Mike Yardley: Apathy rules in Christchurch elections
OPINION: With voting papers arriving in the letterbox, the local body elections are dismally lacking in lustre.
Never before has a major New Zealand city seen so many uncontested wards, whereby four incumbent councillors are guaranteed re-election.
In Christchurch, voter turnout in the 2013 elections was a paltry 42.56 per cent. It would be a brave punter who'd bet for an improved participatory performance in 2016.
What's behind this state of disengagement, not just with voters but from willing contenders? Is the representation review's gratuitous upsizing of council a voter turn off and competition killer? Or is it the fact that Christchurch's power structure is still so dispersed?
Is it because there so many cooks in the kitchen, with a club sandwich of appointed boards and government agencies confusing the city's chain of command into a complex cobweb of diluted responsibilities? I suspect all the above are at play.
Ahead of The Press Mayoral Debate tomorrow night, Lianne Dalziel is facing a Clayton's contest for re-election.
With all due respect to John Minto, his potted garden of policy pledges is pure pixieland. I do not doubt his conviction, nor his ideological authenticity. But can you really imagine him as the pragmatic, compromising team-builder around the council table?
Many of his policies, like swimmable rivers, stray far beyond the council's territorial reach or jurisdiction. Why mislead people?
This will be the inveterate protester's third attempt at winning public office, after being crushed in the last Auckland mayoralty race, while his parliamentary ambitions with the Mana Party went the same way.
Minto has spectacularly failed to attach a price-tag to the unapologetic extravagance of his big-council spending promises. Pledging to build 1000 affordable houses, provide a "living wage" for thousands of workers, and deliver free public transport hasn't been furnished with any credible financial detail.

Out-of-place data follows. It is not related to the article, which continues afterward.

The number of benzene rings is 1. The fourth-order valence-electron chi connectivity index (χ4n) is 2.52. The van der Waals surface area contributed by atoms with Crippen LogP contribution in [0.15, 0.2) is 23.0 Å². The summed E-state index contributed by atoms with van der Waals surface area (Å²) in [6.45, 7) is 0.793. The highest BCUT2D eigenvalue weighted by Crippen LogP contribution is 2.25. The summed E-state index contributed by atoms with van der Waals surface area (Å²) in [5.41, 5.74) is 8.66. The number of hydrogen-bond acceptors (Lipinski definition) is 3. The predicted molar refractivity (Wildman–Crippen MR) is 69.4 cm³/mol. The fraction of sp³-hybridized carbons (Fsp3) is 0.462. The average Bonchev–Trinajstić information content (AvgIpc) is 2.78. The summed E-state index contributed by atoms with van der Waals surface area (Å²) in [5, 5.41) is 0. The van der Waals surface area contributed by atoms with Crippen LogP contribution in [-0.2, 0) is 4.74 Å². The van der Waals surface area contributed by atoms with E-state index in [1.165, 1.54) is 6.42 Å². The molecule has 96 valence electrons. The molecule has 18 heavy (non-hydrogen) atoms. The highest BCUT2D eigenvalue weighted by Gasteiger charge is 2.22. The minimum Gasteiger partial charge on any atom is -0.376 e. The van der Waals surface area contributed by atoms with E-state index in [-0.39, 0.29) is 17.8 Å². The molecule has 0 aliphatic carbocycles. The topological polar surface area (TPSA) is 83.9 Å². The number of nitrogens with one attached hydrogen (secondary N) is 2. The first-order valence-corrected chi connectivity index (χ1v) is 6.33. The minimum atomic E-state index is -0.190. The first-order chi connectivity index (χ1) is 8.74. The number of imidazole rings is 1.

He is not just promising to royally roger the ratepayer to fund free buses, but even more exorbitantly free rail as well, with a network of "comfortable, modern and low-emission trains."
If this is not financial fairyland, Minto should furnish The Press debate with some clear, credible costings, given his raging anathema to divesting assets. Show us the money tree, John. In fact, many council candidates have been just as cavalier, happy to hitch a feel-good ride on the light-rail bandwagon, without bothering to outline its funding.
How much support does the mayoral underdog have amongst existing councillors? I canvassed the views of The People's Choice councillors. Notably, Jimmy Chen, Phil Clearwater and Yani Johanson all declined to specify Dalziel as their mayoral preference, opting to parrot a group-think declaration about supporting the mayoral candidate who opposes council asset sales and embraces the People's Choice vision.
In contrast, Pauline Cotter didn't hesitate to endorse Dalziel, citing the importance of stability and praising her leadership for "fostering a cohesive and effective council."
Disappointingly, a prevailing current amongst most political aspirants is a fundamental lack of passion for bending the arc on rates rises. Compare that to Auckland, where over 25 council candidates have signed a pledge whereby the total average burden of rates and levies, won't exceed 2 per cent annually.
Even Auckland's mayoral sure-bet, Phil Goff, has pledged to cap rates increases at 2.5 per cent. In Christchurch, Lianne Dalziel intends capping annual rates rises at 5 per cent throughout her second term, which is more than three times the rate of inflation. It's not bold enough.
A breath of fresh oxygen is Mike Davidson, council candidate for Papanui (and Lianne's step-son) who is pledging to champion curbing annual rates increases below inflation. Davidson believes the axe must be taken to non-core expenditure.
"If that means delaying or scrapping 'nice to haves', so be it. Councillors congratulating each other for a 5 per cent rates increase is not acceptable."
The great elixir to local body election success is unquestionably name recognition. That is graphically illustrated by the health board election, in which have voters have to rank a roll-call of names.
Recently it was reported how many of the health board candidates chose the "undecided" option when polled on fluoridating Christchurch water. Whether a candidate is for or against the notion, I would far rather they take a position, than plump for the cowardly option, in fear of alienating support. How could you vote for anyone who elects to be indecisive on such a rudimentary issue?